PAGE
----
The Canadian Press, the national news service that was created during the First World War to bring home stories from the European front — and went on to become the country’s go-to, real-time source — turned 100 Friday.
But even dedicated news junkies might not know where to send a birthday card.
Described by some scholars as a cornerstone of Canadian history, CP remains a mystery to many, a low-profile but central part of the news landscape. Its news stories, photos, videos and radio broadcasts, in both official languages, appear in almost every media outlet in the country, yet readers or listeners are often unaware of their source.
The City of Winnipeg announced improved transit service for northwest and southwest areas of the city Friday, along with a move toward the fall bus schedule.
Starting Sunday, Winnipeg Transit‘s Route 86 will now include all-day service to Bridgwater Centre and Bridgwater Lakes*, plus better transfer connections for those in southwest Winnipeg. It’s a move praised by area Coun. Janice Lukes (South Winnipeg-St. Norbert).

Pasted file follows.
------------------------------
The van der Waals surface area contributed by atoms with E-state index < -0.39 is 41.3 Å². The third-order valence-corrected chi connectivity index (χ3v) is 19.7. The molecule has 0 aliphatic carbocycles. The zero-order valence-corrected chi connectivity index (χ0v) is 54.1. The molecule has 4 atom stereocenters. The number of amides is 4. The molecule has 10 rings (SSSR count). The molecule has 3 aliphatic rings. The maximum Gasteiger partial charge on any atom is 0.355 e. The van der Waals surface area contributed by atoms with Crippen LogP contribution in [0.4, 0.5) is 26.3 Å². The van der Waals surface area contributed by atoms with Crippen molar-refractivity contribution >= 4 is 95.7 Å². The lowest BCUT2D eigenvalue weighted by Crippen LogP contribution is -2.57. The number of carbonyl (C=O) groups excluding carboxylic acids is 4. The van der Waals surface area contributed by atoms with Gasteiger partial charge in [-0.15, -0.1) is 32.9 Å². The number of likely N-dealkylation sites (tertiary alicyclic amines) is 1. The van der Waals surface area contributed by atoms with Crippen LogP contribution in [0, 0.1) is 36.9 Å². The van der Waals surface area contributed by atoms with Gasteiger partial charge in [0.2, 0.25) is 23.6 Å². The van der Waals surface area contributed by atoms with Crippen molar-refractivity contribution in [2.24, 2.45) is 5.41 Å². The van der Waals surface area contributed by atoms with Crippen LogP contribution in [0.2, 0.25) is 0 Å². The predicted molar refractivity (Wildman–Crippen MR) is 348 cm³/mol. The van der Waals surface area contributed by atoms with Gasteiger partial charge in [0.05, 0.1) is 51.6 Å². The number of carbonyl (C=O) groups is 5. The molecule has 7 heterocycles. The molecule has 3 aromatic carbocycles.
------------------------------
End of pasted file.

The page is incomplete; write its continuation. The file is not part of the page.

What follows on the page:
“We welcome feedback on transit routes, and are always striving to improve bus service,” said Lukes in a news release. “As Winnipeg’s south end continues to grow, we are pleased to provide options that meet the needs of our residents.”
As thousands are forced to leave their homes in Northern First Nations affected by wildfires, the Canadian Red Cross has opted to open a second emergency shelter in Winnipeg, this time at a soccer complex.
Joining the RBC Convention Centre, the Winnipeg Soccer North Centre on Leila Ave. will also temporarily house hundreds of evacuees from Wasagamack First Nation, Garden Hill First Nation and St. Theresa Point First Nation.
The Canadian Red Cross is fully evacuating the area around the three First Nations — about 3,700 people — due to health concerns surrounding the heavy smoke and fire.